Tuesday, August 21, 2012

Processing images and video on really old hardware

One of the things that I test, when looking at using a new piece of software, is how it works across a variety of PCs. I have both desktops and laptops running XP, Vista, and Win7 (and of course Macs). Given that there are many readers who are in government service, and use really old hardware, I want to make sure that my recommendations will be able to be useful to a majority of my readers.

With that in mind, I've noted the progress that Adobe has made in squeezing every last bit of processing power out of the latest processors and GPUs. The installation space needed to install Photoshop, or the Suite, gets bigger with each release. A lot of the feedback that I've received is that people are stuck somewhere between CS2 and CS4 due to the limitations of their PCs.

What to do?

While Adobe's target Photoshop user is the Professional or Prosumer photographer, the assumption is that their customers will cycle their hardware as new software comes along. For the most part - they're right. But, that premise doesn't hold true with government service. The 18 month hardware replacement cycle often gets stretched to five years and beyond.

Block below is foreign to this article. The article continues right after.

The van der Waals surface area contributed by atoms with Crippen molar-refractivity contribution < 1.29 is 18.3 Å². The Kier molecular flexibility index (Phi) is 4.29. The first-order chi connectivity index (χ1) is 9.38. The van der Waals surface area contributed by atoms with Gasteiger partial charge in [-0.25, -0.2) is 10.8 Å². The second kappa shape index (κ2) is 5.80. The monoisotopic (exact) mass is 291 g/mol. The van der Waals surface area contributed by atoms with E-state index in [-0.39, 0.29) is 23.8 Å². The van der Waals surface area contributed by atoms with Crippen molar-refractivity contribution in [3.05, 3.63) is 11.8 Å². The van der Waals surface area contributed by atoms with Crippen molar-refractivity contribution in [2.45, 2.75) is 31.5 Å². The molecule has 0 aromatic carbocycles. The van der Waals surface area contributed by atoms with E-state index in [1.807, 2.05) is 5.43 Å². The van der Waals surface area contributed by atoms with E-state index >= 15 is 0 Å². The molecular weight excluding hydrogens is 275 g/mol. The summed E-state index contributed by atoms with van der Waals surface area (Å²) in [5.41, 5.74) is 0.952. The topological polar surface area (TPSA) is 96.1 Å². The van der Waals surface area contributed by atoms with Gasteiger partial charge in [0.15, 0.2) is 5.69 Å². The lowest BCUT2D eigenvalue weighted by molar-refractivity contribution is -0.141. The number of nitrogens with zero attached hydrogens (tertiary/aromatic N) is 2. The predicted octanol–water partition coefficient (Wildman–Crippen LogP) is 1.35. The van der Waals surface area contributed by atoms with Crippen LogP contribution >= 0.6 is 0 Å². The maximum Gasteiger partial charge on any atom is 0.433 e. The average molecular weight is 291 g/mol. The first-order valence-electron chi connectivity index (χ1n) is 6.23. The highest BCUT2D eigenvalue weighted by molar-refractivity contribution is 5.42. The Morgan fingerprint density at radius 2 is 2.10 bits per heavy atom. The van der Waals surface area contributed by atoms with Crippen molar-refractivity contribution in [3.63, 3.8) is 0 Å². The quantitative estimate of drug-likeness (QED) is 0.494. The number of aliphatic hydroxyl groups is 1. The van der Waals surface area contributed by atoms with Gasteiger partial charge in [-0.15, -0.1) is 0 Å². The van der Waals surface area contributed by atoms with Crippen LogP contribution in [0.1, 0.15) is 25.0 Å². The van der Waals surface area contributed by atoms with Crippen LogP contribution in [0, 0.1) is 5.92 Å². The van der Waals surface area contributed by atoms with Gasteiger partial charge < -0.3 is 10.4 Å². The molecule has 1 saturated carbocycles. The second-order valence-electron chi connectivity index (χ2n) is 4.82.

While Adobe's target is wide, the folks out there building purpose-specific software are targeting a very narrow audience. As an example, AmpedFIVE's code has been highly optimized to run as fast as possible on standard architecture (the low end), through the use of efficient implementation of advanced algorithms. It runs just as well on an old XP desktop, or an old XP laptop, as it does on a new Win7 workstation.

In a time of shrinking budgets, Amped gets its customers' concerns. Not having to replace a room full of computers in order to get the latest and greatest piece of software is a huge deal in government service. It's part of the reason that AmpedFIVE is my new best friend.

No comments: